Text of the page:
The world's central banks have gone on a stimulus spree, slashing interest rates and outlining plans to inject more money into moribund economies.
The European Central Bank cut its policy rates by a quarter percentage point, the Bank of England outlined plans to expand its quantitative easing program by £50 billion while China's central bank cut its rates by between a quarter percentage point and 31 basis points.
China also reduced the floor for its lending rates in another measure aimed at aiding the economy.
The Danish central bank cut all of its policy rates by a quarter percentage point including its deposit rates.
That took its deposit rate to minus 0.2 percent, with ANZ analysts believing it is the first time a central bank has offered a negative interest rate for its deposit holdings.
The action all occurred as figures out of the US showed better than expected jobs data.
Private employment rose by 176,000 in June, well above market expectations of a more modest 100,000.
Initial jobless claims fell by 14,000 to 374,000. Market analysts had been expecting initial jobless claims to fall marginally to 385,000.
Despite all the efforts, Australian equity markets and those across Asia are tipped to open down or even with yesterday's close.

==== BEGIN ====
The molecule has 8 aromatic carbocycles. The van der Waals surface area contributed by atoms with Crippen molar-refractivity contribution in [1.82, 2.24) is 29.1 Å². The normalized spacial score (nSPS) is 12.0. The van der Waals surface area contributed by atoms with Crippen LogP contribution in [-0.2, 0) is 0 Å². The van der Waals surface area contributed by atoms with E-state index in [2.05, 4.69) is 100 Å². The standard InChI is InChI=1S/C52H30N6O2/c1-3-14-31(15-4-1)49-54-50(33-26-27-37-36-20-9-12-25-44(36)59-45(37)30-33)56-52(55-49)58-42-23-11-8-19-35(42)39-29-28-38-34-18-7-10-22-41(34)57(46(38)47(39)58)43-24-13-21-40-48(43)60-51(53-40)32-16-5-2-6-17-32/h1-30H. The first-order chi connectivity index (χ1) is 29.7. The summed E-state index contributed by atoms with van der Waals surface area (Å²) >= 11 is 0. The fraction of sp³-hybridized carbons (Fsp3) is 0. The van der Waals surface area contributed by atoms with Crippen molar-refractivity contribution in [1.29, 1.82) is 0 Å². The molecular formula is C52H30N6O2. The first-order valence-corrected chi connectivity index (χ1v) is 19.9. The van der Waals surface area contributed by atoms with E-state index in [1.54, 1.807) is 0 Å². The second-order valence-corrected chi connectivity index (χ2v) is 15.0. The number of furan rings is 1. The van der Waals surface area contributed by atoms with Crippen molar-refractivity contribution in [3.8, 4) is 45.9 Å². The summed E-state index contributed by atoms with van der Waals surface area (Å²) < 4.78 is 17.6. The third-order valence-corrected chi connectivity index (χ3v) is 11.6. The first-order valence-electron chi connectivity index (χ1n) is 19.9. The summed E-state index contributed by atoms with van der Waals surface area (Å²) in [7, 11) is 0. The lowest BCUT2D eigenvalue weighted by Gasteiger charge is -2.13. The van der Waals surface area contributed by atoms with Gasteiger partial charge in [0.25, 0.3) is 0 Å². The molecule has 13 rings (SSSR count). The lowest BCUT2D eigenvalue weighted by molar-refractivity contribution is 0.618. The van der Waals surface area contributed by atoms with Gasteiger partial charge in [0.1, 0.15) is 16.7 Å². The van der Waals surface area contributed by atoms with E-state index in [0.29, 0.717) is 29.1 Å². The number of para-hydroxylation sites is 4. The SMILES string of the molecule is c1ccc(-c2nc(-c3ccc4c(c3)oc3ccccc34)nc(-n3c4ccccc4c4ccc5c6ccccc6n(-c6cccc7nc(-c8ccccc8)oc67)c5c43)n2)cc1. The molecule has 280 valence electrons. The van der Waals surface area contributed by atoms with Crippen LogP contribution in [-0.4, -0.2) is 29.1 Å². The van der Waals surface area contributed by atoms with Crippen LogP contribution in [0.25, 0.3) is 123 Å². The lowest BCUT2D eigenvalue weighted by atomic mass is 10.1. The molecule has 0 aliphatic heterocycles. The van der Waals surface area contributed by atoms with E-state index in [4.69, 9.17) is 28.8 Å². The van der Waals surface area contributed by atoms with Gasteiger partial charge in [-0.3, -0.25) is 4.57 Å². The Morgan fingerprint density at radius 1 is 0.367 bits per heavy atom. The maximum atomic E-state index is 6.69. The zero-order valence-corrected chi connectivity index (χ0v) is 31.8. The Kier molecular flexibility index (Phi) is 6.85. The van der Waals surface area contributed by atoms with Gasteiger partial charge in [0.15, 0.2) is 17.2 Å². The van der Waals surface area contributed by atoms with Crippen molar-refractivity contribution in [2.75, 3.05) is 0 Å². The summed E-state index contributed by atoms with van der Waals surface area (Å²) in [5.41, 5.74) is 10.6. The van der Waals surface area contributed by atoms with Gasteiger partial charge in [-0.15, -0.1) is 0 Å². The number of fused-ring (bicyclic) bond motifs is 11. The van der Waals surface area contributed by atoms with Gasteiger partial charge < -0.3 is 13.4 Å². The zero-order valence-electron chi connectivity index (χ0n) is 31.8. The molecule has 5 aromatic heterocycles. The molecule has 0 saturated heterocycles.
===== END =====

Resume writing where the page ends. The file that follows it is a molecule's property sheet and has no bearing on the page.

ANZ said markets appeared worried about what the policy changes meant about the pace of global growth.
"We remain more positive that a base in global growth momentum will be formed around Q4, helped somewhat by the additional policy easing," the ANZ reported.
However, the moves have helped the Australian dollar which has climbed to a new high against the euro.
FxPro senior economist Simon Smith said the move by the European Central Bank to cut its deposit rates to zero was partially aimed giving an incentive to commercial banks to lend cash to businesses or each other.
"Hopefully there is no-one that thinks today's move will solve Europe's many problems, but it goes some way towards giving the banking system a small kick in the right direction and a marginal boost to economic confidence," he said.
"What will matter in the coming days is how deposits at the ECB react (beyond the end of the reserve period on Tuesday next week), together with market rates, because it's here that the first indications will be as to whether the new policy is working in the monetary engine room."
There are no major economic figures due for release in Australia today.